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Igor Wakhévitch - Nagual - Les Ailes De La Perception CD (album) cover

NAGUAL - LES AILES DE LA PERCEPTION

Igor Wakhévitch

 

Progressive Electronic

3.71 | 19 ratings

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Dobermensch
Prog Reviewer
3 stars A strange entity in the canon of Wakhevitch's work. This one is far more eclectic and difficult to pin down. There's a strange mixture of electronics and piano utilised for the duration of this LP but they're always kept separate.

Wakhevitch still manages to maintain that odd, off kilter weirdness that only the French seemed to pull off with aplomb in the 70's. Surprisingly Michael Gira of 'Swans' was once a big fan of big Igor which isn't really that surprising when you hear all the looped treatments that are very evident throughout.

'Spenta Aramati' sounds very much like the end of 2001 - Space Odyssey - where that guy with the wrinkly face is in the white room with the breaking wine glass. In God's zoo.

If any comparison could be made to 'Nagual', it would be with Faust. This however, is more clinical, less chaotic and far more refined. There are some beautiful moments such as 'Beginning Of Peter's Journey' which has a lovely piano tune that is echoed heavily, and reminds me of UK Kids TV programme 'Ivor the Engine' from the mid 70's.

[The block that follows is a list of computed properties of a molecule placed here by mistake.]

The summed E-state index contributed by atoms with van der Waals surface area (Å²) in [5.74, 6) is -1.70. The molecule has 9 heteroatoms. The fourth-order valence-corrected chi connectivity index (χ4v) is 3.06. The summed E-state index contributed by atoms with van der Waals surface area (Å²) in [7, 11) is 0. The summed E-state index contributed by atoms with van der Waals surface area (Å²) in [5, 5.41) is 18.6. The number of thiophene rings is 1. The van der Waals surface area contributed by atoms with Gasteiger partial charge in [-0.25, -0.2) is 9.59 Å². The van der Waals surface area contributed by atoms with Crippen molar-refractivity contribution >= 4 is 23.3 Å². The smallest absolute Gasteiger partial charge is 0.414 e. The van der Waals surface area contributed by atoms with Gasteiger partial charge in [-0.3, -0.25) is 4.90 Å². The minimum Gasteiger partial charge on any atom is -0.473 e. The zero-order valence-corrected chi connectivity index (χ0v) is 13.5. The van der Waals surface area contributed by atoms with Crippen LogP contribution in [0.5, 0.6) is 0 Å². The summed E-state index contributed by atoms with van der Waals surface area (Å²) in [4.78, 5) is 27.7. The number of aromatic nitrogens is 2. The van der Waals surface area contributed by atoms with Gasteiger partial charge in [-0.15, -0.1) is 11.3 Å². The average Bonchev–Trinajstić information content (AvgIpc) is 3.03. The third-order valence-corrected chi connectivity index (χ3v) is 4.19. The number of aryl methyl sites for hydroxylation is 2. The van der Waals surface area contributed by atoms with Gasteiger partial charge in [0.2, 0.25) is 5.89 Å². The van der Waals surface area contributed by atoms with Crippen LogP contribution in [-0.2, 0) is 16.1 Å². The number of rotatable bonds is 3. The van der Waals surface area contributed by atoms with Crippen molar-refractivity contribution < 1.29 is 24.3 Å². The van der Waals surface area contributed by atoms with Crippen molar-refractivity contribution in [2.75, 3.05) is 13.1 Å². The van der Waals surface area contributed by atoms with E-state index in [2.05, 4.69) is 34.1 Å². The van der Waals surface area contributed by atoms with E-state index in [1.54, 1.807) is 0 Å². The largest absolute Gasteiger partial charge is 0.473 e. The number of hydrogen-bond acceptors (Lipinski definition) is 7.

It's also nice to know that Wakhevitch let 'Gabriel the Toad' from 'Bagpuss' play his banjo on 'The Smile Of Wolf On The Bench'. Sorry to you European readers with regards to these 70's UK programme references, but that's the imagery it conjures up in my head when I listen to this oddity. Childhood BBC memories.

There's some Ron Geesin-like piano exploits in 'Never Poem For The Other', before the unsettling 'In The Nagual's Time' starts, which has a creepy metronomic set of footsteps creeping upstairs as airy 1940' piano reverberations fill your headphones.

On 'Cinderella' a barking dog and the sound of pouring rain gives way to a pretty music box tune and trotting horse. Yeah, it's weird stuff folks.

Seemlessly, some good electronic keyboards are introduced after a good 15 mins with 'Chirakan-Ixmucane' which has similarities with the more atmospheric parts of Jarre's 'Oxygene'. This is a difficult album not only to rate but to review. It's fairly minimal, excellently recorded with very clear sound separation throughout. A good solid straight 3 stars for this one, even though I can't find any faults with it.

Dobermensch | 3/5 |

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